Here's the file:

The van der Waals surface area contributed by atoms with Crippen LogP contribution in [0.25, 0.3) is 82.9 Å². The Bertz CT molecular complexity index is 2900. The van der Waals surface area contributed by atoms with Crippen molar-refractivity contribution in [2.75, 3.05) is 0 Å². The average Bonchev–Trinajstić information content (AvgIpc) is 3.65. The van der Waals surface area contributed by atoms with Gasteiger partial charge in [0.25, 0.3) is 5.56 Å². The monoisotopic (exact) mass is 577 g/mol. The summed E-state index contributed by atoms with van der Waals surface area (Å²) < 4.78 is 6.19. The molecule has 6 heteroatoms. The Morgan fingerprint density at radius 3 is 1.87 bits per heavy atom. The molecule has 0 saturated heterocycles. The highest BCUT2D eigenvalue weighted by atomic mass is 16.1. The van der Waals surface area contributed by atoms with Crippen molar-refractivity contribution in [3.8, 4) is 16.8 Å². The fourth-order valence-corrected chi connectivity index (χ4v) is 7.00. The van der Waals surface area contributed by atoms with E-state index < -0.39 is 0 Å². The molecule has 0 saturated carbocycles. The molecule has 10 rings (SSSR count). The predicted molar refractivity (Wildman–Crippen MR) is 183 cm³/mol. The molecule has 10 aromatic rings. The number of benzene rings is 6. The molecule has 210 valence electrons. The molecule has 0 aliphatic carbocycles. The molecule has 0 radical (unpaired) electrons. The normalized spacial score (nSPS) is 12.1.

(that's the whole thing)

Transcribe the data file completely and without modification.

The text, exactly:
The van der Waals surface area contributed by atoms with Crippen LogP contribution in [0.25, 0.3) is 82.9 Å². The Bertz CT molecular complexity index is 2900. The van der Waals surface area contributed by atoms with Crippen molar-refractivity contribution in [2.75, 3.05) is 0 Å². The average Bonchev–Trinajstić information content (AvgIpc) is 3.65. The van der Waals surface area contributed by atoms with Gasteiger partial charge in [0.25, 0.3) is 5.56 Å². The monoisotopic (exact) mass is 577 g/mol. The summed E-state index contributed by atoms with van der Waals surface area (Å²) < 4.78 is 6.19. The molecule has 6 heteroatoms. The Morgan fingerprint density at radius 3 is 1.87 bits per heavy atom. The molecule has 0 saturated heterocycles. The highest BCUT2D eigenvalue weighted by atomic mass is 16.1. The van der Waals surface area contributed by atoms with Crippen molar-refractivity contribution in [3.8, 4) is 16.8 Å². The fourth-order valence-corrected chi connectivity index (χ4v) is 7.00. The van der Waals surface area contributed by atoms with E-state index < -0.39 is 0 Å². The molecule has 0 saturated carbocycles. The molecule has 10 rings (SSSR count). The predicted molar refractivity (Wildman–Crippen MR) is 183 cm³/mol. The molecule has 10 aromatic rings. The number of benzene rings is 6. The molecule has 210 valence electrons. The molecule has 0 aliphatic carbocycles. The molecule has 0 radical (unpaired) electrons. The normalized spacial score (nSPS) is 12.1.